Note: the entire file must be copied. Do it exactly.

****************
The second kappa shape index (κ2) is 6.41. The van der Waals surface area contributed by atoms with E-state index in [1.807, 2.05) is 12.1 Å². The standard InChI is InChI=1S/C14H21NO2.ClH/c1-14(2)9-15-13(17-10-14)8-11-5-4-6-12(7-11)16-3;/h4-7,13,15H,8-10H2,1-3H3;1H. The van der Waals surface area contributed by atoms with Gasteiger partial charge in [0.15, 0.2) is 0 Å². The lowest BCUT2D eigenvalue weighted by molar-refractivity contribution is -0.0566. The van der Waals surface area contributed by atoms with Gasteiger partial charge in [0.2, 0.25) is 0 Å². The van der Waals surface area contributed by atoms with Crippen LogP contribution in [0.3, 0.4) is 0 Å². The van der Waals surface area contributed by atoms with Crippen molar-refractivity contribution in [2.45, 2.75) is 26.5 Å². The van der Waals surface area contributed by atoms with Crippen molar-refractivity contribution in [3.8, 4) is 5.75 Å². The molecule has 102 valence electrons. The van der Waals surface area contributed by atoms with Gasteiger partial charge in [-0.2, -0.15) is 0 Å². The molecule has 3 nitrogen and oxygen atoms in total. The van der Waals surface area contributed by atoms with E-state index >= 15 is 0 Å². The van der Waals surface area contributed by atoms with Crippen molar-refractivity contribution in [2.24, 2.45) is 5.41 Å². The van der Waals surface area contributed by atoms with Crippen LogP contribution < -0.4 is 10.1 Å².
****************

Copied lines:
The second kappa shape index (κ2) is 6.41. The van der Waals surface area contributed by atoms with E-state index in [1.807, 2.05) is 12.1 Å². The standard InChI is InChI=1S/C14H21NO2.ClH/c1-14(2)9-15-13(17-10-14)8-11-5-4-6-12(7-11)16-3;/h4-7,13,15H,8-10H2,1-3H3;1H. The van der Waals surface area contributed by atoms with Gasteiger partial charge in [0.15, 0.2) is 0 Å². The lowest BCUT2D eigenvalue weighted by molar-refractivity contribution is -0.0566. The van der Waals surface area contributed by atoms with Gasteiger partial charge in [0.2, 0.25) is 0 Å². The van der Waals surface area contributed by atoms with Crippen LogP contribution in [0.3, 0.4) is 0 Å². The van der Waals surface area contributed by atoms with Crippen molar-refractivity contribution in [2.45, 2.75) is 26.5 Å². The van der Waals surface area contributed by atoms with Crippen molar-refractivity contribution in [3.8, 4) is 5.75 Å². The molecule has 102 valence electrons. The van der Waals surface area contributed by atoms with Gasteiger partial charge in [-0.2, -0.15) is 0 Å². The molecule has 3 nitrogen and oxygen atoms in total. The van der Waals surface area contributed by atoms with E-state index >= 15 is 0 Å². The van der Waals surface area contributed by atoms with Crippen molar-refractivity contribution in [2.24, 2.45) is 5.41 Å². The van der Waals surface area contributed by atoms with Crippen LogP contribution < -0.4 is 10.1 Å².